Following the ownership by the Howard family Reigate Priory it was sold in 1681 to John Parsons, a wealthy London brewer. John Parsons had the 500 year old Priory improved and updated. One of the improvements was a new entrance from Bell Street with fine wrought iron gates. He became active in politics, representing Reigate in Parliament for more than thirty years and in 1703 became Lord Mayor of London. He celebrated his year in office by presenting a chandelier to Reigate Parish Church that can still be seen there. John Parsons died in 1717 to be succeeded by his son, Humphrey, who went on to become Lord Mayor of London twice. Unfortunately he was to die halfway through his second term in 1741. He too was interred at Reigate Parish Church.
           Ownership by the Parsons family was followed in 1766 by that of Richard Ireland who bought it at auction and made considerable further

changes to the building. He was 66 years old when he made the purchase and enjoyed the acquaintance of John Wesley, who visited the Priory in 1771. After Ireland’s death the Priory passed to other members of his family who lived there for many years.
            There followed a short period of ownership of the Priory that reflected the same increasing property values we have today. A gentleman named George Mowbray bought it in 1801 for just over £8,000, made a number of alterations and sold it in 1807 for almost twice as much. The buyer was John Somers.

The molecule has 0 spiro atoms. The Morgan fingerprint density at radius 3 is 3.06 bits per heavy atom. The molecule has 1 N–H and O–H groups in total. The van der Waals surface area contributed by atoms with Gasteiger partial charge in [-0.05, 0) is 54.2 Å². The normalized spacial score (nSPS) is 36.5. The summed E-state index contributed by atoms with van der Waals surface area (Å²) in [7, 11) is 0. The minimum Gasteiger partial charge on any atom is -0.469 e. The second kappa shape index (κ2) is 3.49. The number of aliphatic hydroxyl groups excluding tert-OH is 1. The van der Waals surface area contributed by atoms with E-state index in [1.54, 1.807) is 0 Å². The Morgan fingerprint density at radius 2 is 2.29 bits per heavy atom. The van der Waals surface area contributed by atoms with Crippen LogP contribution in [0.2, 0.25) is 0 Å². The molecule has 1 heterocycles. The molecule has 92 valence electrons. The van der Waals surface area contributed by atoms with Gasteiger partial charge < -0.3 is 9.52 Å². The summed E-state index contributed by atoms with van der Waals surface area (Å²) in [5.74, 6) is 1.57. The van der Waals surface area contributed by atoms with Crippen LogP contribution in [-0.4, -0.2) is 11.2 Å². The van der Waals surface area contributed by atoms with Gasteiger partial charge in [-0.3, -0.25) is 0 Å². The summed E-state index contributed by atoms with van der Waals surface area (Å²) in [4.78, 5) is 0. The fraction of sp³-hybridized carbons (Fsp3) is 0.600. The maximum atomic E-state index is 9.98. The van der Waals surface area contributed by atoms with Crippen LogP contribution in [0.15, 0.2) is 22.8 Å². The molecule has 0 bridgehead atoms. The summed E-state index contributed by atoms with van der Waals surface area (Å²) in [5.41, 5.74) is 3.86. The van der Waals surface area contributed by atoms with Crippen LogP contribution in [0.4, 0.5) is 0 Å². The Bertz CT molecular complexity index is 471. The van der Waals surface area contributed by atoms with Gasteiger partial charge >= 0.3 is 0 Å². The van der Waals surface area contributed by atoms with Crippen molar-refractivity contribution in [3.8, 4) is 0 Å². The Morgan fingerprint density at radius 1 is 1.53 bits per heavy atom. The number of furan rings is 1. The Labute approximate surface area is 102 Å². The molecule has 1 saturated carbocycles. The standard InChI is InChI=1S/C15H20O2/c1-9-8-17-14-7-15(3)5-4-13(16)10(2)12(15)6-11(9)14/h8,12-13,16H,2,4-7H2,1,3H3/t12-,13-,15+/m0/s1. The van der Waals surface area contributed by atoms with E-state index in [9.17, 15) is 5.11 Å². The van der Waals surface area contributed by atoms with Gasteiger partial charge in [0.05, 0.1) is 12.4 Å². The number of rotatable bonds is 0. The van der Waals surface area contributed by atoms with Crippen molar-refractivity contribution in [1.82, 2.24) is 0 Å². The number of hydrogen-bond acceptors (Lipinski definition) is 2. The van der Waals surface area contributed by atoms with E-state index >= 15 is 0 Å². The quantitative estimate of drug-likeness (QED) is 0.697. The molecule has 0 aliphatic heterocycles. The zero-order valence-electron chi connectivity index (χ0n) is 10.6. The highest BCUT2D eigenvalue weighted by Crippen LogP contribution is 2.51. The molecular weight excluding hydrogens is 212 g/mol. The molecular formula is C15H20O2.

The Somers family had been connected with the Manor of Reigate ever since it had been granted to John Somers ancestor, the Lord High Chancellor of England and also named John, in 1697. The Priory had not been in Somers ownership for over 100 years of their association with the manor and the 1807 purchase put this right. As Lord of the manor and representative in Parliament for Reigate he now had a seat there, although the main family home was at Eastnor Castle. In 1821 he became Earl Somers and Viscount Eastnor and in 1823 his gift to the town of Reigate was the tunnel under the Castle Grounds, said to be the first road tunnel in the country.
Bell Street entrance gates


          In 1807, the Priory came into the ownership of Lord of the Manor, Earl Somers. As the years passed he was succeeded by a second and

then a third Earl. By the time the third Earl, Charles Somers, died in 1883, the changes that had come about were considerable. Reigate had grown considerably since the family had owned the Priory. A major new road had been made east of Reigate in 1818, a railway had been opened in 1841 from London to Brighton almost parallel with it, a spur had been made to Reading, passing through Reigate, which now had its own station and, where the spur made a junction with the main line the town of Redhill had sprung into being. Improved communications and education made people less willing to accept life under their Lord of the Manor and resulted in the formation in 1863 of the Borough of Reigate, run by a corporation, not a Lord, and administered by democratically elected councillors, and aldermen.